The point is, if you are still young and eagerly practicing your throwing knife or blowgun skills for hours on end… that’s cool, and it’s fun for a hobby, but don’t neglect marketable skills. The market for exotic weapons experts is on the down swing, unless a new season of Top Shot starts up.
In the story, I describe the leather belt I had woven, damn that thing was a piece of work. I spent hours weaving the leather and stitching it so it looked like it was grown that way. The belt buckle part was cute but stupid, and falls under the category of “I collect and play with dangerous things, maybe they’ll rub off and make me more dangerous, hur hur.”
I have not only found pictures of the exact kind of belt buckle push dagger I talked about, but also an example of it both in and out of a belt.
Taken from The Martialist, here are pictures of a belt buckle push dagger and belt almost identical to the one I had used in 1982.
If you look at these pictures from the excellent article at The Martialist, you should immediately see what I tried to describe. There is a steel post that sticks out of the knife body, goes through a hole in the leather belt, and continues to stick out far enough to fit through the tongue of the belt, holding it in place.
This clearly makes a belt buckle push knife one of the stupidest emergency weapons on the planet, since in order to get it into battle, you have to unbuckle your belt.
“Hold on, I’m gonna kick your ass just as soon as I take off my pants!” Impressive battle cry heard nowhere at all ever.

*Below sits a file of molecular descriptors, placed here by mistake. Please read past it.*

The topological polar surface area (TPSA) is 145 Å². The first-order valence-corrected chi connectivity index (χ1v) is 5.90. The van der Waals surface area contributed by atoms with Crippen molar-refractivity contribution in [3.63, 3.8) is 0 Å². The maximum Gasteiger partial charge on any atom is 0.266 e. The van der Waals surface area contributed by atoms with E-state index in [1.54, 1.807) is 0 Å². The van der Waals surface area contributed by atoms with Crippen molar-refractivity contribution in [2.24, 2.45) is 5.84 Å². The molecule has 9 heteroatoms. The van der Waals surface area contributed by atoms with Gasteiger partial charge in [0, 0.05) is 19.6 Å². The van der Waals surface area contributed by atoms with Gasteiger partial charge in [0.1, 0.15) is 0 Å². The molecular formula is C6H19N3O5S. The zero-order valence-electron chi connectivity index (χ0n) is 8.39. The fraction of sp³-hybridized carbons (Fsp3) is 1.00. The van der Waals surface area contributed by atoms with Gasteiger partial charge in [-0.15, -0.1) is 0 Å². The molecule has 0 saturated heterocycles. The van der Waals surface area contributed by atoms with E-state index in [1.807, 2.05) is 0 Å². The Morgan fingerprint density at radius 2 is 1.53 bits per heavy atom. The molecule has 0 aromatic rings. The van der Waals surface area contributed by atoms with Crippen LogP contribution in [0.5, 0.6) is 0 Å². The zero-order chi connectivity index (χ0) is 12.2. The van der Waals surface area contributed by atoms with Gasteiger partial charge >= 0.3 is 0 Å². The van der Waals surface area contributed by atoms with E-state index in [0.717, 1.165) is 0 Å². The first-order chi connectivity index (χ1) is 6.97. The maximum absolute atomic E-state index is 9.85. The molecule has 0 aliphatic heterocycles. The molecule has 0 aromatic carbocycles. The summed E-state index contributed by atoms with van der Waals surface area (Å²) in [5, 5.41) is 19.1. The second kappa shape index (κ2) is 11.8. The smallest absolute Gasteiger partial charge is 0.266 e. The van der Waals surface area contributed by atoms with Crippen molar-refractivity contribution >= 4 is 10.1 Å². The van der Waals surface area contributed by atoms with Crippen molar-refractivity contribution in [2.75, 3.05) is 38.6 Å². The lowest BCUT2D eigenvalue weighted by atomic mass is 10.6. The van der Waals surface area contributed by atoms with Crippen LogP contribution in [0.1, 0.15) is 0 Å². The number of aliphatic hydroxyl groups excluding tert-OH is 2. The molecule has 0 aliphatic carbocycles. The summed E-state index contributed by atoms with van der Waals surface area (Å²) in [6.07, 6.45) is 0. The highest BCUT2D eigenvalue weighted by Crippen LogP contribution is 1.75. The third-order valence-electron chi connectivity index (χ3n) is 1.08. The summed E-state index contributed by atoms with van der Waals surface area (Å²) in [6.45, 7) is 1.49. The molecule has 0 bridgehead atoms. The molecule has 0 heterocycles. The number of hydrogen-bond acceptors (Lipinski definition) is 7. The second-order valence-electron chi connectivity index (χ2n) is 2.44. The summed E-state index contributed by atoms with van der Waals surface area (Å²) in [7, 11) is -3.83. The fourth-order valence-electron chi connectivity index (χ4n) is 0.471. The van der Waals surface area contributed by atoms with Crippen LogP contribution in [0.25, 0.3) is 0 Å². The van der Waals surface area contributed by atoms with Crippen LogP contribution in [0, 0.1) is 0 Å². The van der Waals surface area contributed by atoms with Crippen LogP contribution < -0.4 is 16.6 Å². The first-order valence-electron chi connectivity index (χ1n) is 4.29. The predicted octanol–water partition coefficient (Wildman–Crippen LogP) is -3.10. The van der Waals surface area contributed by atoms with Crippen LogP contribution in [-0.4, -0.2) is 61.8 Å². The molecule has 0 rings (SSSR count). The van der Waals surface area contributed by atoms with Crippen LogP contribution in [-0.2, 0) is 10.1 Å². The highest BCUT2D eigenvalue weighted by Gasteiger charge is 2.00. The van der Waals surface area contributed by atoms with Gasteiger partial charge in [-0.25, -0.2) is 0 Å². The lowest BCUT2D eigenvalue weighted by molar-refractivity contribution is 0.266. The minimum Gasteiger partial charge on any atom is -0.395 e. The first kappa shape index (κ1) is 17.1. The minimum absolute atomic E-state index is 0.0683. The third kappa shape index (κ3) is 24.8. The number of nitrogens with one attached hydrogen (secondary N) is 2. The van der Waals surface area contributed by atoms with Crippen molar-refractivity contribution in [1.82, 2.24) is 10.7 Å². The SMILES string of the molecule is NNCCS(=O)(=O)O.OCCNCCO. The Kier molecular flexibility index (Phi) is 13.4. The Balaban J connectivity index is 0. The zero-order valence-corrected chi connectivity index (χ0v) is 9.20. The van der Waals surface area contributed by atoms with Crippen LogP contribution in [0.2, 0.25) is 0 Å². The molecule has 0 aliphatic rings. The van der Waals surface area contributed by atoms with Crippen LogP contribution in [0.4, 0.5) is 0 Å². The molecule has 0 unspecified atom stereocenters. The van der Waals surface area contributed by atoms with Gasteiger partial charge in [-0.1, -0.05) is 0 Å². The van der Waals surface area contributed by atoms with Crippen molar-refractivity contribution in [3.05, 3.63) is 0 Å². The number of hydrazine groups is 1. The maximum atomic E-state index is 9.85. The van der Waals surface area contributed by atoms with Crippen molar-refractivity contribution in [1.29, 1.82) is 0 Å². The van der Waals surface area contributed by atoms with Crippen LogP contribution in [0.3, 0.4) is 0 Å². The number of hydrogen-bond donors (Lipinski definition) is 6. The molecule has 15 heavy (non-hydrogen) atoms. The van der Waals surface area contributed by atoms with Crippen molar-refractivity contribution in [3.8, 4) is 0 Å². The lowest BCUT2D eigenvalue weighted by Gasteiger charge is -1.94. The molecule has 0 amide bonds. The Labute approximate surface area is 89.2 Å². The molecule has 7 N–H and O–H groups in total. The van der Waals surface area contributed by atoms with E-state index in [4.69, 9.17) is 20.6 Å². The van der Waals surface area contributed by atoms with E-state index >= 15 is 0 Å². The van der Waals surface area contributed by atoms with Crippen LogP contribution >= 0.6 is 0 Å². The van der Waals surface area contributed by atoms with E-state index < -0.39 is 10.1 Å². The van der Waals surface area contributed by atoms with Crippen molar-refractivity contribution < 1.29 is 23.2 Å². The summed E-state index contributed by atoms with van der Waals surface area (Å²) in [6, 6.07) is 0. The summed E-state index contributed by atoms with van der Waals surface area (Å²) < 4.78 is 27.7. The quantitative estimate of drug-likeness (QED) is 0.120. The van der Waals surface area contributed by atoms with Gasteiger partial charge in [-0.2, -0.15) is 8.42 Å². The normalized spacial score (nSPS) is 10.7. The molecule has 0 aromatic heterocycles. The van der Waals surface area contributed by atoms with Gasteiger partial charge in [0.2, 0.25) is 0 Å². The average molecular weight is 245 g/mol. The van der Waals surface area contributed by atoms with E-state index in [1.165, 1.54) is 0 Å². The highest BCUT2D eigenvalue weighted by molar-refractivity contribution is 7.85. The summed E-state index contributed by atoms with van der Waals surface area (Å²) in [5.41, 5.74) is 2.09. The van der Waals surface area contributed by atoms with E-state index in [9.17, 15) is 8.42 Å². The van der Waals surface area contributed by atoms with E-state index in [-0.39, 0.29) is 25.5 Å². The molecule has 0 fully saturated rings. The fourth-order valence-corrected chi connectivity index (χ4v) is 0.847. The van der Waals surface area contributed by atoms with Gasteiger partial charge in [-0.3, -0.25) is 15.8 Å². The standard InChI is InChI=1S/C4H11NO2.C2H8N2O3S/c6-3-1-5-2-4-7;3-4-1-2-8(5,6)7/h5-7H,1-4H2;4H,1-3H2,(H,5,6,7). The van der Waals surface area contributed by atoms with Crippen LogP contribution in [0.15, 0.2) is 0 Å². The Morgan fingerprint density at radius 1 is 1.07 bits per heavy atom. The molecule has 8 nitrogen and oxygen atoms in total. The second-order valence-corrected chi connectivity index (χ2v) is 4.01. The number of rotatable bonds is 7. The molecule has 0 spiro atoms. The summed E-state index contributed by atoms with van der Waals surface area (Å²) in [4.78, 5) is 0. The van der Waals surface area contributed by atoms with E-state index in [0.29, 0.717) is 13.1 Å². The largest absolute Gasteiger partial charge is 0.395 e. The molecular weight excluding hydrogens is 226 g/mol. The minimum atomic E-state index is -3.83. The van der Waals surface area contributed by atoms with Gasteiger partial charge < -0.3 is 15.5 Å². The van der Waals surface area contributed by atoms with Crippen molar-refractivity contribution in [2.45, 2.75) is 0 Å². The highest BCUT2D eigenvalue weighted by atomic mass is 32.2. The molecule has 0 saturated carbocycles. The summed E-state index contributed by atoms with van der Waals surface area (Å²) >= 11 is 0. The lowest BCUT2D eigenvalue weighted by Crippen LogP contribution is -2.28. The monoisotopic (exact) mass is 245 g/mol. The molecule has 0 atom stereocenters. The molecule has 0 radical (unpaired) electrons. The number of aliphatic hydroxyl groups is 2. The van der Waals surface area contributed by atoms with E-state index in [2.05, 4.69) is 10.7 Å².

What happened to me was that the metal stud sticking out of the knife caught on the stone, and all of my body weight was on that one point, pulling my belt up towards my stomach as I slid down. The leather stretched around the stud, until I slid off the stud, causing the tongue to slide partly out of the belt, loosening the belt, and giving the knife enough slack to come completely out of the sheath, and then, still caught on that DAMN STEEL POST, twist around and get the knife point up, tangled int he belt which was still looped through and around my waist.
When I wrote it the first time, I knew what happened but I couldn’t think of a good way to describe it. I did my best, but i hope now with the inclusion of these pictures you can see for yourself what a galactically incompetent moron it took to almost get killed by my own pants.
I almost got killed by my own pants!
Still just amazes the hell out of me, and I’m the one that freaking did it!
I’m glad it happened. It’s moments like that, that are well and truly lived. I’ll never forget that moment in my life, everything that led up to it, the whole thing. What I ate that week, what I was doing on base, so much is gone and might as well have never been, but that moment, hell that entire weekend will live in my memory for the rest of my life, and that makes it part of the only life that matters, the part that I can remember and experience again, if only secondhand.
Please, if you take anything away from this story, anything at all, it’s to get your ass out of your house, get out there and do something, anything that is out of the ordinary, because the ordinary fades into nothingness, but the special, the unique, the crazy or weird will remain with you forever.
Provided you live through it, of course.
6 Comments »
I ran the new LFR with a bunch of experienced raiding guildies last night.
I have a bit of a war warning for you. A notice to be attentive on the Twin Consorts.
There is this incredibly fun mechanic in Twin Consorts.
There are four celestial pedestals, one in each corner of the room. On these pedestals is one of each of the four Celestials in miniature, crane for DPS on the boss, tiger to slow down the boss attacks, ox to increase the raids health and dragon to grant health and mana regen.
No Life at 90 once again did an outstanding write-up on LFR mechanics that makes perfect sense once you’ve done it once and have seen what they’re describing. I’m delighted to link to their post, so if you’d like some excellent details on how to do the fights, you can find them there.